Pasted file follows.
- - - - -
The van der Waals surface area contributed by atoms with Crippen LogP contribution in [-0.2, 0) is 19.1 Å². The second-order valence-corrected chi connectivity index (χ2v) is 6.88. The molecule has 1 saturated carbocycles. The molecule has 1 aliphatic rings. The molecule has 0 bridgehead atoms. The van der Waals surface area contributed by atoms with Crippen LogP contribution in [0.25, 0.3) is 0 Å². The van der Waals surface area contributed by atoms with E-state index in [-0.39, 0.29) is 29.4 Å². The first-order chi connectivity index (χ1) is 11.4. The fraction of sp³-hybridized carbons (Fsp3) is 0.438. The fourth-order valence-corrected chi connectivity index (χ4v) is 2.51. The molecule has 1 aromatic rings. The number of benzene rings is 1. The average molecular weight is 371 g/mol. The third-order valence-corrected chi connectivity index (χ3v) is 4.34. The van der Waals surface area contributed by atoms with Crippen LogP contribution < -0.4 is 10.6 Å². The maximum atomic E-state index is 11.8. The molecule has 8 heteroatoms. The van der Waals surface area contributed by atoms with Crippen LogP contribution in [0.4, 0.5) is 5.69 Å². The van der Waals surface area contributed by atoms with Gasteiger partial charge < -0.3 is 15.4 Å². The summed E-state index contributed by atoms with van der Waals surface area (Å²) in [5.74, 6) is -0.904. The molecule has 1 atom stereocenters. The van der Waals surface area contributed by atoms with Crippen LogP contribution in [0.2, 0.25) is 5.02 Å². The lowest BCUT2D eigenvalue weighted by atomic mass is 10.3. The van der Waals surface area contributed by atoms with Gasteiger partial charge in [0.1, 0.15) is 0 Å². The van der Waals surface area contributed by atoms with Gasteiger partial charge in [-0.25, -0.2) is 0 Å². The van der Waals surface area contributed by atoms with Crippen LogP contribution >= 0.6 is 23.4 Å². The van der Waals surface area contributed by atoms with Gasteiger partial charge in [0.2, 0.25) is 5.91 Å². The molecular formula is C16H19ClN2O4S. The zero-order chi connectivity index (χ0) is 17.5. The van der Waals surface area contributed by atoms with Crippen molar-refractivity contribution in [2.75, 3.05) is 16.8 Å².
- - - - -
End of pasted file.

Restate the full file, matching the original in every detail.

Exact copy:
The van der Waals surface area contributed by atoms with Crippen LogP contribution in [-0.2, 0) is 19.1 Å². The second-order valence-corrected chi connectivity index (χ2v) is 6.88. The molecule has 1 saturated carbocycles. The molecule has 1 aliphatic rings. The molecule has 0 bridgehead atoms. The van der Waals surface area contributed by atoms with Crippen LogP contribution in [0.25, 0.3) is 0 Å². The van der Waals surface area contributed by atoms with E-state index in [-0.39, 0.29) is 29.4 Å². The first-order chi connectivity index (χ1) is 11.4. The fraction of sp³-hybridized carbons (Fsp3) is 0.438. The fourth-order valence-corrected chi connectivity index (χ4v) is 2.51. The molecule has 1 aromatic rings. The number of benzene rings is 1. The average molecular weight is 371 g/mol. The third-order valence-corrected chi connectivity index (χ3v) is 4.34. The van der Waals surface area contributed by atoms with Crippen LogP contribution < -0.4 is 10.6 Å². The maximum atomic E-state index is 11.8. The molecule has 8 heteroatoms. The van der Waals surface area contributed by atoms with Crippen LogP contribution in [0.4, 0.5) is 5.69 Å². The van der Waals surface area contributed by atoms with Gasteiger partial charge < -0.3 is 15.4 Å². The summed E-state index contributed by atoms with van der Waals surface area (Å²) in [5.74, 6) is -0.904. The molecule has 1 atom stereocenters. The van der Waals surface area contributed by atoms with Crippen LogP contribution in [0.2, 0.25) is 5.02 Å². The lowest BCUT2D eigenvalue weighted by atomic mass is 10.3. The van der Waals surface area contributed by atoms with Gasteiger partial charge in [0.1, 0.15) is 0 Å². The van der Waals surface area contributed by atoms with Gasteiger partial charge in [-0.25, -0.2) is 0 Å². The van der Waals surface area contributed by atoms with Crippen LogP contribution >= 0.6 is 23.4 Å². The van der Waals surface area contributed by atoms with Gasteiger partial charge in [0.2, 0.25) is 5.91 Å². The molecular formula is C16H19ClN2O4S. The zero-order chi connectivity index (χ0) is 17.5. The van der Waals surface area contributed by atoms with Crippen molar-refractivity contribution in [2.75, 3.05) is 16.8 Å².